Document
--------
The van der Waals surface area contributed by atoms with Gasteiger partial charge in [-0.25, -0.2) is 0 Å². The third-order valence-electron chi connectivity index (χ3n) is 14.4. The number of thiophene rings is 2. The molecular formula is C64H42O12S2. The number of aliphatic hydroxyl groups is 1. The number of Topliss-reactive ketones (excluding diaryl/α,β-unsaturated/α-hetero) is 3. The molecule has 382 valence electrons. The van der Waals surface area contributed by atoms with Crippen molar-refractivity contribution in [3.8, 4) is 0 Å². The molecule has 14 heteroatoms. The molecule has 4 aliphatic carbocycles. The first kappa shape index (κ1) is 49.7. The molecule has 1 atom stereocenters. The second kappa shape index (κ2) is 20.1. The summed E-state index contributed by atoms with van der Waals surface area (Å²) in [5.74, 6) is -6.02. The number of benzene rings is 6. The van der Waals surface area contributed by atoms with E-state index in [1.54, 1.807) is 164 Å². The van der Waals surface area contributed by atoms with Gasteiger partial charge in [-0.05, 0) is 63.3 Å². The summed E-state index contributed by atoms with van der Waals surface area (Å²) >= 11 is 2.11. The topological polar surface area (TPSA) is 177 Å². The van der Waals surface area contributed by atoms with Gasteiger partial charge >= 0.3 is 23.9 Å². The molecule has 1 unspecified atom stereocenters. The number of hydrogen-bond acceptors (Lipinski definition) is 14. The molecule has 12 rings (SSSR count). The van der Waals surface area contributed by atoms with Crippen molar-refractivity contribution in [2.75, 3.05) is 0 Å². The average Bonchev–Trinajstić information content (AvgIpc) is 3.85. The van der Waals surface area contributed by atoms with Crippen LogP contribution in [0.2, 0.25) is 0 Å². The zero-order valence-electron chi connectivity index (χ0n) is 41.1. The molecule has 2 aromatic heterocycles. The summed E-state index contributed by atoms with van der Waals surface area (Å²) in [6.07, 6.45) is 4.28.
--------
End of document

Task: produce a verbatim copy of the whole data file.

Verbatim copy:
The van der Waals surface area contributed by atoms with Gasteiger partial charge in [-0.25, -0.2) is 0 Å². The third-order valence-electron chi connectivity index (χ3n) is 14.4. The number of thiophene rings is 2. The molecular formula is C64H42O12S2. The number of aliphatic hydroxyl groups is 1. The number of Topliss-reactive ketones (excluding diaryl/α,β-unsaturated/α-hetero) is 3. The molecule has 382 valence electrons. The van der Waals surface area contributed by atoms with Crippen molar-refractivity contribution in [3.8, 4) is 0 Å². The molecule has 14 heteroatoms. The molecule has 4 aliphatic carbocycles. The first kappa shape index (κ1) is 49.7. The molecule has 1 atom stereocenters. The second kappa shape index (κ2) is 20.1. The summed E-state index contributed by atoms with van der Waals surface area (Å²) in [5.74, 6) is -6.02. The number of benzene rings is 6. The van der Waals surface area contributed by atoms with E-state index in [1.54, 1.807) is 164 Å². The van der Waals surface area contributed by atoms with Gasteiger partial charge in [-0.05, 0) is 63.3 Å². The summed E-state index contributed by atoms with van der Waals surface area (Å²) >= 11 is 2.11. The topological polar surface area (TPSA) is 177 Å². The van der Waals surface area contributed by atoms with Gasteiger partial charge >= 0.3 is 23.9 Å². The molecule has 1 unspecified atom stereocenters. The number of hydrogen-bond acceptors (Lipinski definition) is 14. The molecule has 12 rings (SSSR count). The van der Waals surface area contributed by atoms with Crippen molar-refractivity contribution in [2.75, 3.05) is 0 Å². The average Bonchev–Trinajstić information content (AvgIpc) is 3.85. The van der Waals surface area contributed by atoms with Crippen LogP contribution in [0.2, 0.25) is 0 Å². The zero-order valence-electron chi connectivity index (χ0n) is 41.1. The molecule has 2 aromatic heterocycles. The summed E-state index contributed by atoms with van der Waals surface area (Å²) in [6.07, 6.45) is 4.28.